EUROSCI Network course: The EU and emerging markets
Understanding economic development is essential for grasping the opportunities of growth and emerging markets in Latin America, Africa, Eastern Europe, or Asia. Whether you aim at working for an investment fund in the City of London, as an engineer in the North of Africa, as a volunteer at a major development NGO, or you aim at creating your own agribusiness or tourism startup in Latin America or Ukraine, this course will provide you with the empirical information and analytical tools you need for understanding the economies of the countries in which you will operate.
This course will introduce you to the field of economic development, traditionally one of the most lively and challenging areas in economics. Over the last decades, advances in economic theory and econometric methods have allowed development economists to review some age-old questions. Why do some countries grow faster than others? What is the link between inequality, poverty, and economic development? How can we explain rural-urban migrations in the light of urban poverty? Do poor people make the wrong decisions about consumption, work or investment? Why is credit more expensive in developing economies? Are free trade and foreign investment good for development? Does development aid work? This course will introduce you to these advances and give you a feel of the current debates, acquainting you with new ideas and new ways of answering fundamental questions about the economics of poor societies and the process of economic development.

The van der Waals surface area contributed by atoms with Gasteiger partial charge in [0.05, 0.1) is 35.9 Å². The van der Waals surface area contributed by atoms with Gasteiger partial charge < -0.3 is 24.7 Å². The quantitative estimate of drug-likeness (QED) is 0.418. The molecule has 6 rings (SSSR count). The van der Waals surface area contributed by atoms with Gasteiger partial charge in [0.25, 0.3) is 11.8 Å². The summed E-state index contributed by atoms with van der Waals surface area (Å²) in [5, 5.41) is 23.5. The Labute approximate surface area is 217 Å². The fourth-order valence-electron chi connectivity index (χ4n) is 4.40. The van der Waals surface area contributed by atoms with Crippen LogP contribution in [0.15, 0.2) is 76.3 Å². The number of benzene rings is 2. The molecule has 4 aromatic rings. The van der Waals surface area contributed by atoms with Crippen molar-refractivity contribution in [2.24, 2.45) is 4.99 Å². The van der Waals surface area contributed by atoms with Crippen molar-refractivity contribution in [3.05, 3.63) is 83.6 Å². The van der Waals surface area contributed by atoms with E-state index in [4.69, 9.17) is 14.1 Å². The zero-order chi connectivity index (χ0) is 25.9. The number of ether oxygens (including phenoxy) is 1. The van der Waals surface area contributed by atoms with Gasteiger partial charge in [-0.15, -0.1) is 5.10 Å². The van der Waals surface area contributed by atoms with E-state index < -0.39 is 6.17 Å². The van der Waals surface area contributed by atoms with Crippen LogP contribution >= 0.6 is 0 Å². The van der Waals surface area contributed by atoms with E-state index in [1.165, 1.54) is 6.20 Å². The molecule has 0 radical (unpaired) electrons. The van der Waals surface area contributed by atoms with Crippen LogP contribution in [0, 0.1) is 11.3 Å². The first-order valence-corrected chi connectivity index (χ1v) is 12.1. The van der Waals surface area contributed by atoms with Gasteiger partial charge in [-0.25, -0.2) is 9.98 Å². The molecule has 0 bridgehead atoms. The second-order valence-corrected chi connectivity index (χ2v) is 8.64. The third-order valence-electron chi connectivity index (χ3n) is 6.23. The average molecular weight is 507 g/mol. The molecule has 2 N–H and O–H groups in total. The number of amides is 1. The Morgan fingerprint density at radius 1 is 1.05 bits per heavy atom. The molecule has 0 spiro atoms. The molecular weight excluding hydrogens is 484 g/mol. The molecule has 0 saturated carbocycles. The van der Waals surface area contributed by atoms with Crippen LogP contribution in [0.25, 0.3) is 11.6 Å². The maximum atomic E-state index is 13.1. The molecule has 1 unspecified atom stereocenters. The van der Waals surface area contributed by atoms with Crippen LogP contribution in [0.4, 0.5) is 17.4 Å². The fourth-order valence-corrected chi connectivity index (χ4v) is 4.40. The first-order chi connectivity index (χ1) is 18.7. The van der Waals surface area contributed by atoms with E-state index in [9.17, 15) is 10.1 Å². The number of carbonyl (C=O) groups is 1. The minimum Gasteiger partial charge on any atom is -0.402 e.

This course will also introduce you to the EU, what it is, how it works, and what it does in the different fields of economic, social and foreign policy, with particular attention to how EU policies affect relations with the developing world. This will be of interest for students from the EU and developing countries alike, as it will allow them to better understand how different EU policies constrain or create opportunities for economic transactions with emerging markets in a variety of fields, from agriculture and industry to migration or tourism.
This course is aimed at students of business, engineering, international relations, or any other students that need to operate in the context of developing economies. No prior knowledge of economics is required, but you will need a working knowledge of English and access to a broadband internet connection for taking this course.
This course will be based on synchronous web conferences and asynchronous online written discussions. At the start of the course, students will be paired in North-South teams for coursework that will account for 25% of the final grade.